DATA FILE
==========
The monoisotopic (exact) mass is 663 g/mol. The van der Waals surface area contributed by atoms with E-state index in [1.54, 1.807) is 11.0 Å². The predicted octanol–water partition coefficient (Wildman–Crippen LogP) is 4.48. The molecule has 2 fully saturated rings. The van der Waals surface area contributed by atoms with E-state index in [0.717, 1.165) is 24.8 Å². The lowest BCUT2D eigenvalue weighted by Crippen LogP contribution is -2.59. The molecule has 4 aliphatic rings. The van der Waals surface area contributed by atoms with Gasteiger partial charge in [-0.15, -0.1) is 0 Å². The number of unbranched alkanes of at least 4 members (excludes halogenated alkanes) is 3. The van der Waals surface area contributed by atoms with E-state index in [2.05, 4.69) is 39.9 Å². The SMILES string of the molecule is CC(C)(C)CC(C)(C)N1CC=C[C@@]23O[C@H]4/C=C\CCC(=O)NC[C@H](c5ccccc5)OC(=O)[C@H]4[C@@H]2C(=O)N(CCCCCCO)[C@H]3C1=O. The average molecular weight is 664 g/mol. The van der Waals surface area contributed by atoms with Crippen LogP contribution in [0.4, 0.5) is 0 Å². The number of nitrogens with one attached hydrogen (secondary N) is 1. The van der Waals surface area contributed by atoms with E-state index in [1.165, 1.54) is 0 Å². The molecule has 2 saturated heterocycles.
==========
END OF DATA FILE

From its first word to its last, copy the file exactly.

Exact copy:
The monoisotopic (exact) mass is 663 g/mol. The van der Waals surface area contributed by atoms with E-state index in [1.54, 1.807) is 11.0 Å². The predicted octanol–water partition coefficient (Wildman–Crippen LogP) is 4.48. The molecule has 2 fully saturated rings. The van der Waals surface area contributed by atoms with E-state index in [0.717, 1.165) is 24.8 Å². The lowest BCUT2D eigenvalue weighted by Crippen LogP contribution is -2.59. The molecule has 4 aliphatic rings. The van der Waals surface area contributed by atoms with Gasteiger partial charge in [-0.15, -0.1) is 0 Å². The number of unbranched alkanes of at least 4 members (excludes halogenated alkanes) is 3. The van der Waals surface area contributed by atoms with E-state index in [2.05, 4.69) is 39.9 Å². The SMILES string of the molecule is CC(C)(C)CC(C)(C)N1CC=C[C@@]23O[C@H]4/C=C\CCC(=O)NC[C@H](c5ccccc5)OC(=O)[C@H]4[C@@H]2C(=O)N(CCCCCCO)[C@H]3C1=O. The average molecular weight is 664 g/mol. The van der Waals surface area contributed by atoms with Crippen LogP contribution in [0.4, 0.5) is 0 Å². The number of nitrogens with one attached hydrogen (secondary N) is 1. The van der Waals surface area contributed by atoms with E-state index in [1.165, 1.54) is 0 Å². The molecule has 2 saturated heterocycles.